Over the past 30 years, our world has been transformed by the invention of a device that almost everyone on the planet carries with them today. Billions of such devices are produced annually, and by the middle of this century, it is likely to be in the trillions. Of course, that device is the humble lithium-ion battery. As we can imagine, the current technological era is defined by cell phones, which in turn are enabled by semiconductors, radios, and the Internet—a world dominated by cell phones would not have come without the inventions of Goodenough, Whittingham, and Yoshino . In 2019, they won the Nobel Prize in Chemistry for inventing the basic lithium-ion battery in the late 1970s and early 1980s. 1 Since commercialization in 1991, the energy storage capacity of lithium-ion battery technology has increased by a factor of four compared to previous battery technology. As you can imagine, without these improvements, your phone might only last until noon and need a charge, or your phone would become the size of a laptop. Likewise, imagine your laptop with almost all the battery underneath the keyboard, so heavy that you would place it on a desk and never move. Without lithium-ion batteries, we would simply not have the mobile and connected world we have today. In the future, lithium-ion batteries could not only connect billions of people to the Internet, but also in the real world, on land, and in some cases at sea and in the air. Modern electric vehicles have already shown us what is possible, but halving the price (Figure 1), storing 2 times more energy (Figure 2), charging 3 times faster, and extending lifespan by 10 times is all possible and accelerated The transition from fossil fuels to renewable energy. In this article, we discuss the key innovations expected to emerge in the industry over this decade, and their impact on our world.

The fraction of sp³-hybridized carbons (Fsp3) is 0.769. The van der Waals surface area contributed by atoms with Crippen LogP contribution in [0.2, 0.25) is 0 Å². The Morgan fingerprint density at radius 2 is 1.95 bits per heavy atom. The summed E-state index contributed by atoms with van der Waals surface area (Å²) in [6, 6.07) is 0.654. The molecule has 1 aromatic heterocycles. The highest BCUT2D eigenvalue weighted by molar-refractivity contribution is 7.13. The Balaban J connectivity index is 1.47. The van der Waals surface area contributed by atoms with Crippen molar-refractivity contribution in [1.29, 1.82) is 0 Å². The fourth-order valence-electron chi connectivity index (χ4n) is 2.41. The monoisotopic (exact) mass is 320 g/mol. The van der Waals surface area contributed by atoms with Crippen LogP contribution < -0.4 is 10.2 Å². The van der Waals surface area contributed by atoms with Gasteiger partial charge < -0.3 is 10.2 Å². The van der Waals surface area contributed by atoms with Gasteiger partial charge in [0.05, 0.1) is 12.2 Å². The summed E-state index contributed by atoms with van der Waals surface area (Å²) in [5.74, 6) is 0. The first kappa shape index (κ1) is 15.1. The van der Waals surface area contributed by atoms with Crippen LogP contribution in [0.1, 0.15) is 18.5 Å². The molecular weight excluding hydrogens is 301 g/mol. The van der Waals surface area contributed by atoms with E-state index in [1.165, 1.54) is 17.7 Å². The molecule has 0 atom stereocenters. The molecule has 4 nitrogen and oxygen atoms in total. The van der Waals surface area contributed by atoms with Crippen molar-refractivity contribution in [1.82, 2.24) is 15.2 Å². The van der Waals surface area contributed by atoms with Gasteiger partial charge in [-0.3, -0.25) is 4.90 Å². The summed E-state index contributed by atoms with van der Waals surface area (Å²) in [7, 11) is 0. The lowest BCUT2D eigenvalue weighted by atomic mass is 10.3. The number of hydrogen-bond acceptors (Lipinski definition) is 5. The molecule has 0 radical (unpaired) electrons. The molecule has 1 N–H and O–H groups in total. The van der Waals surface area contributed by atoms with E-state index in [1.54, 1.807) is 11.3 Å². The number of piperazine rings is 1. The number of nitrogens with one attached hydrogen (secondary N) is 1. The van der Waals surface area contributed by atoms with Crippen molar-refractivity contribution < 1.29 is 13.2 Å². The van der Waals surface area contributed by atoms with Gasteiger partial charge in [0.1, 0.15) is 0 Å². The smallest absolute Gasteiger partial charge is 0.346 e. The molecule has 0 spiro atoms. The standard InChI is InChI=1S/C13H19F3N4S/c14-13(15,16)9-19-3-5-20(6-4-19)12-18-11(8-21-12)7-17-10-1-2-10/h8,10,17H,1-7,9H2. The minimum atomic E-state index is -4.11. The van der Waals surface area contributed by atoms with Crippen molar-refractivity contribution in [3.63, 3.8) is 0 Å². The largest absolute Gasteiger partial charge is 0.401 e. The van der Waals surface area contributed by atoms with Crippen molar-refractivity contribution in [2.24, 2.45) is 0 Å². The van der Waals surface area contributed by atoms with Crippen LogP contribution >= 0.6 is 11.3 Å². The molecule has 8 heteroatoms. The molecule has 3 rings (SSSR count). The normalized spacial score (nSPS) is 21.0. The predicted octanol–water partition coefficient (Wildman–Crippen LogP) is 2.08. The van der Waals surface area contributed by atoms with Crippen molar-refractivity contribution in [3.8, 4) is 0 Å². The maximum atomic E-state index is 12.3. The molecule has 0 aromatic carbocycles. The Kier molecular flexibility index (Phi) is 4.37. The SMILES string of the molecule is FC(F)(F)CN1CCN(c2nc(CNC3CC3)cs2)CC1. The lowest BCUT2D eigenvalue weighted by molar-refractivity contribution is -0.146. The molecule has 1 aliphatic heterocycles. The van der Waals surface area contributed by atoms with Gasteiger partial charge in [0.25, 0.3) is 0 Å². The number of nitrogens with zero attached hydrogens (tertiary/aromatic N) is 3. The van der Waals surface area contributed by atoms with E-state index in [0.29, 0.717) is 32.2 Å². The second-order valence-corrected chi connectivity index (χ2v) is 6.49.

Since Alessandro Volta introduced the first battery about 200 years ago, academia has discovered and tested hundreds of rechargeable battery chemistries, and dozens have been commercially developed in some form (many never fully into production). However, only 4 rechargeable chemistries are commercially significant. Each of these 4 chemical technologies—lead-acid, nickel-cadmium, nickel-metal hydride, and traditional lithium-ion (intercalation type)—requires scientific breakthroughs and significant commercialization efforts. In the future, the fifth chemical technology (advanced lithium ion) still needs more breakthroughs and efforts.
Batteries always require people to make trade-offs. Too often, new technologies that show promise in one performance cause problems in another—leaving most innovations in university labs. The most important innovations should improve multiple performance parameters at the same time, without destroying already excellent performance in other areas.
When lithium-ion technology hits the market, its higher performance makes it the obvious choice over nickel metal hydride. At first, the high cost was not suitable for most applications, but as battery manufacturing scaled up, starting in the late 1990s, lithium-ion batteries experienced a wonderful period of performance improvement and cost reduction. In the mid-2000s, as the most commonly produced 18650 model fell out of favor, the use of more expensive custom pouch cells for each new device became the norm, and cobalt and nickel prices temporarily rose, making lithium-ion battery costs more expensive. The decline gradually slowed down. But costs fell again as EV shipments climbed in 2010, pushing cumulative historical battery production to over 100,000 MWh. Inspired by Swanson’s Law2,3, which tracks and predicts dramatic declines in the cost of solar energy, we have compiled a historical review of data from numerous sources combined with our own industry Changes in costs with scale are forecasted. Despite the increasing rate of capacity growth, the recent flattening of the cost curve suggests that it will take more than just an increase in the production of basic lithium-ion chemistry to continue reducing battery costs and accelerating the adoption of electric vehicles. We need innovation to achieve our goal of 100 million electric vehicles on the road by 2030